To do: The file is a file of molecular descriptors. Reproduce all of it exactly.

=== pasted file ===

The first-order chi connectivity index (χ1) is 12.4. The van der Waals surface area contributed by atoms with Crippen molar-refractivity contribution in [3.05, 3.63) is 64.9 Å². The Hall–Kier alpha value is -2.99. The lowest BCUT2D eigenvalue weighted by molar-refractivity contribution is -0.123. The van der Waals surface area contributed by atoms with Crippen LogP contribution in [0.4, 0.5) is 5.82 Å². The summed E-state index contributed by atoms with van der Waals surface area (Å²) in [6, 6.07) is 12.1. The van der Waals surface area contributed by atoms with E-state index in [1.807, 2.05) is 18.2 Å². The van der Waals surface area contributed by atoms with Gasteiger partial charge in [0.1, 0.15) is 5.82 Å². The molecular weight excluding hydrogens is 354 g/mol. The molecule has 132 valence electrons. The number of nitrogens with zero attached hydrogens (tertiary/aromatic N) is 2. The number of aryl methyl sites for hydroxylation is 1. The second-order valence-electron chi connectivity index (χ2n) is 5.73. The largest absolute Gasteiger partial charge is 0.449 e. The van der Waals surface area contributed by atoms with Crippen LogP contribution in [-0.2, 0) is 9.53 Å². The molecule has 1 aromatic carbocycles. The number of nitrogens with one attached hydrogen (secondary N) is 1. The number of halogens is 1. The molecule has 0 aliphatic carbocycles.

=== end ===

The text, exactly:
The first-order chi connectivity index (χ1) is 12.4. The van der Waals surface area contributed by atoms with Crippen molar-refractivity contribution in [3.05, 3.63) is 64.9 Å². The Hall–Kier alpha value is -2.99. The lowest BCUT2D eigenvalue weighted by molar-refractivity contribution is -0.123. The van der Waals surface area contributed by atoms with Crippen LogP contribution in [0.4, 0.5) is 5.82 Å². The summed E-state index contributed by atoms with van der Waals surface area (Å²) in [6, 6.07) is 12.1. The van der Waals surface area contributed by atoms with E-state index in [1.807, 2.05) is 18.2 Å². The van der Waals surface area contributed by atoms with Gasteiger partial charge in [0.1, 0.15) is 5.82 Å². The molecular weight excluding hydrogens is 354 g/mol. The molecule has 132 valence electrons. The number of nitrogens with zero attached hydrogens (tertiary/aromatic N) is 2. The number of aryl methyl sites for hydroxylation is 1. The second-order valence-electron chi connectivity index (χ2n) is 5.73. The largest absolute Gasteiger partial charge is 0.449 e. The van der Waals surface area contributed by atoms with Crippen LogP contribution in [-0.2, 0) is 9.53 Å². The molecule has 1 aromatic carbocycles. The number of nitrogens with one attached hydrogen (secondary N) is 1. The number of halogens is 1. The molecule has 0 aliphatic carbocycles.